EXPAND ACCESS TO MEDICINE FROM ABROAD -- (Extensions of Remarks - July 22, 2004)
HON. BOB FILNER
IN THE HOUSE OF REPRESENTATIVES
THURSDAY, JULY 22, 2004
Mr. FILNER. Mr. Speaker, although the pharmaceutical industry and the supporters of the Republican prescription drug plan may disagree, Americans have a right to affordable medicine! That is why so many continue to ask Congress to take action, such as allowing the importation of safe prescription drugs from abroad.
The residents of Calexico, El Centro, San Ysidro, Chula Vista and other border communities join in that call, but in the meantime many are already going to Mexico to buy up to a 90-day supply of prescription drugs for personal use.
They purchase medicines in Mexico because the pharmaceutical companies continue to gouge them at home.
Yet the Senate's Pharmaceutical Market Access and Drug Safety Act, which takes the important step of permitting importation from Canada and Europe, would reduce the 90-day cap on personal use medicine from Mexico to a 14-day supply.
It is inconsistent to increase access to Canadian and European prescription drugs while decreasing access to safe medicine from Mexico. It is unfair to low-income seniors who rely on these life-enhancing-and often life-saving-medications.
The supporters of the bill may have reservations about the safety of medicine from Mexico. This is a valid issue to raise. Yet the FDA has not provided convincing evidence that the importation of inexpensive drugs from Mexico has resulted in health problems. If the authors of the bill were convinced that medicines from Mexico were in fact dangerous, why would they allow even a 14-day supply?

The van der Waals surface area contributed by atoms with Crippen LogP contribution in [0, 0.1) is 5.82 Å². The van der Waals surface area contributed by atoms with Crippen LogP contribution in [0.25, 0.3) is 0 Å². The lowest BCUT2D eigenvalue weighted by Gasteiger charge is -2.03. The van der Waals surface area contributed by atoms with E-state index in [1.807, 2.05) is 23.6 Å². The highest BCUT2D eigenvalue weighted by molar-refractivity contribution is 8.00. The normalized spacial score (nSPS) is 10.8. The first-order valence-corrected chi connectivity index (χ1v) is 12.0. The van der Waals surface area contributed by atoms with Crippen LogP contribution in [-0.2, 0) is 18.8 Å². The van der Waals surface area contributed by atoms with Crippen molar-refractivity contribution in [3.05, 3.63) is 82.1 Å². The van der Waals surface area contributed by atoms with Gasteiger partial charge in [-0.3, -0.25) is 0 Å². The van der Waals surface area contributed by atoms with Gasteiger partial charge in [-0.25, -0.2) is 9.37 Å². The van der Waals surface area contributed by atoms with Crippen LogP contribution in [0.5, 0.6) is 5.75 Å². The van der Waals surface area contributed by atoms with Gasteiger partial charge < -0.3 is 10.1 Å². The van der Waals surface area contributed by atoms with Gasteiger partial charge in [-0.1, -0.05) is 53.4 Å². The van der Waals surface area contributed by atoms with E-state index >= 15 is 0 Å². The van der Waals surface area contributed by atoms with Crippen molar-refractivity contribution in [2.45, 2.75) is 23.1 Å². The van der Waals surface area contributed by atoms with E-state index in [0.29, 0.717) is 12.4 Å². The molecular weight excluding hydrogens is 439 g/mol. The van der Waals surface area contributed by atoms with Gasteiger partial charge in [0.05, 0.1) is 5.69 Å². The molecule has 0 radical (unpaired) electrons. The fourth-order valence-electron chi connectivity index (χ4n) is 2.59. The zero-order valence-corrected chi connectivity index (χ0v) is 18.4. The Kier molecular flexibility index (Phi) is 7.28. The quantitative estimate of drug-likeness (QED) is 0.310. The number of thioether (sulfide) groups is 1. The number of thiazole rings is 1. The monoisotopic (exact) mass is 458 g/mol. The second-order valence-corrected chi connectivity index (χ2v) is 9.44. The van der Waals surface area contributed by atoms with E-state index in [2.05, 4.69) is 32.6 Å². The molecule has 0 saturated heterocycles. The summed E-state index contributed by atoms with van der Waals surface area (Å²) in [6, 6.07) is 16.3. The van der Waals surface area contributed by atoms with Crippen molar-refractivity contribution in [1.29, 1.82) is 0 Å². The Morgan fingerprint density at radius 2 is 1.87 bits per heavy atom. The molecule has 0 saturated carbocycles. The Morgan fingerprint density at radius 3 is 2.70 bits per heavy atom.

The fact is seniors in my district have found these medicines to be a safe, affordable and accessible alternative to their local pharmacies. That is why I call on my colleagues in the Senate to oppose this legislation as it is currently written and ensure that communities on the U.S-Mexico border have access to affordable drugs.
The availability of inexpensive medicine is such an important issue at the border because many senior citizens and other residents of these communities have low-incomes and no insurance.
The U.S.-Mexico Border Commission reports that if the border region were the Nation's 51st state, it would rank: Last in the percentage of insured residents, last in per capita income, last in access to care, first in unemployed; and first in
the number of school children living in poverty.
We must move forward in boosting the health of our border communities and increasing the availability of safe and inexpensive medicines, rather than moving backward and placing new restricts on access to prescription drugs from Mexico.